Like Cormac McCarthy, Peterson does away with quotation marks in her dialogue. Similar to McCarthy’s fiction, this choice creates a detached, almost fairy tale-esque telling of a woman, Kathryn, who encourages her long-term boyfriend Chris to ask a woman from the laundromat out on a date after he develops a crush. Unlike McCarthy, Peterson’s writing is readily accessible, and funny. There are a lot of moments -- Chris’ difficulty getting Emily on the phone to ask her out on a date, a sex scene presented in the form of a book index, quirky lines throughout -- that are laugh-out-loud funny. Not “type LOL silently into your phone” laugh-out-loud. Genuine laughs, ranging from chortles to guffaws.
Peterson experiments generously with presentation, as with the aforementioned index, phone calls presented as transcripts, and a chapter titled “What Everybody Wants.” It’s typically pitch-perfect for the scene, and rarely gratuitous. I also appreciated that the ending was not what I had predicted, even from 30 pages away. In the end, this is less a story about polyamory then a story about breaking free of self-imposed ruts, and expanding personal horizons.
That said, I was often bothered by the way Peterson coded her characters’ morality. Chris’ desire to have more than one girlfriend is made palatable by his infinite emotional affability, his near-asexuality, and a quality of childlike innocence. Throughout, the characters who are portrayed as good, as kind, as generous are exclusively some flavor of Pacific Northwestern liberal: either back-to-the-earth types living in communal houses, or underachieved intellectuals who constantly reference obscure authors and directors. Meanwhile, those portrayed as bad, petty, and withholding live monogamous lives in suburban households. One side character, literally referred to as “rat-faced” and “stupid,” only seems to commit the sin of not totally “getting” polyamory. Now that I think about it, she was actually pretty tolerant and nice.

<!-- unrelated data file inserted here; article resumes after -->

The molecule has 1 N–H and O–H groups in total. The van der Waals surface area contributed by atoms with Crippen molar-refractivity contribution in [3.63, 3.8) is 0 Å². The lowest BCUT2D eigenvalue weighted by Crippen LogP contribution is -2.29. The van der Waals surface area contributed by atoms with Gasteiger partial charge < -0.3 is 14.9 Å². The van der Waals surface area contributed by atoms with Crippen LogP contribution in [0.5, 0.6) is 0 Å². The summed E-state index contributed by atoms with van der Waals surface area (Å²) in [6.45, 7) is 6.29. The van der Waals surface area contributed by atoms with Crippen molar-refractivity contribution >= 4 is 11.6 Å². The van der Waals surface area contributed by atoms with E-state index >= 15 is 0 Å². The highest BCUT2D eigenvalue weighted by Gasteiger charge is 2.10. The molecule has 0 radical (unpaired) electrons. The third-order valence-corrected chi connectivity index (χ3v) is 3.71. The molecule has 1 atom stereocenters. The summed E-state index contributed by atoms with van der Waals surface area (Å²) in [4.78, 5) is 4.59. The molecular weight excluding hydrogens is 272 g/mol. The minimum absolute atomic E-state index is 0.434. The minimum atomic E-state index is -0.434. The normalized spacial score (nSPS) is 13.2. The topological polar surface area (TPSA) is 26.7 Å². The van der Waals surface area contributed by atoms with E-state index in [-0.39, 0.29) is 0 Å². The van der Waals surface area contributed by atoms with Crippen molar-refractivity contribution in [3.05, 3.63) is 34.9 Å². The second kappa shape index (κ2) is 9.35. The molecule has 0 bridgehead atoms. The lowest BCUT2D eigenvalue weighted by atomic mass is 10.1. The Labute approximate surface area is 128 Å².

A Place of my Own
Michael Pollan | Memoir/Architecture
Michael Pollan is almost exclusively known for his work regarding food and health (“The Omnivore’s Dilemma,” explored the problems of the food-industrial complex, while “Food Rules” and “Cooked” are more like treatises on eating more healthfully). “A Place of my Own” is the exception in his bibliography: A personal memoir about an unhandy man’s desire to build.
Sometime in the mid-’90s, Pollan and his wife moved from the city to rural Connecticut to make a home for their unborn child. Plagued by a desire to find a personal space to write, and also feeling increasingly trapped by a life concerned only with words and ideas he couldn’t see, feel, or touch, he resolves to site, design and build a personal “writer’s hut” in the woods behind his home.
The book chronicles the construction of Pollan’s office from beginning to end, and the memoir framework makes several aspects of construction accessible to readers like myself who share Pollan’s unhandiness. The war of egos between Pollan’s architect and hired construction assistant allows for a meditation on the bygone status of master carpenters. A custom windowsill becomes a source of high drama, and exemplifies how difficult it is to make a building that is both beautiful and practical. And Pollan discovers his desire to escape an idea-driven life is opposed by trends in architecture to make buildings more cerebral, and seemingly less practical.
I often walk to the Meadowbrook Pond, near my home in North Seattle. I’ve always enjoyed the public art in the pond, completed alongside it in 1998, particularly Kate Wade’s “Water Gate” on the southwest shore. But now I look at it and think about which beams are functional, and which are purely decorative. Or how the paint was likely meant to look aged, or how the structure looks more complete away from the water than it does nearby, and how those things invoke a sense of having discovered ancient man-made artifacts in nature.
This is my favorite part of Pollan’s book, and it’s what Pollan sought himself in writing it: A sense of connectedness to the built world and what it has to tell us.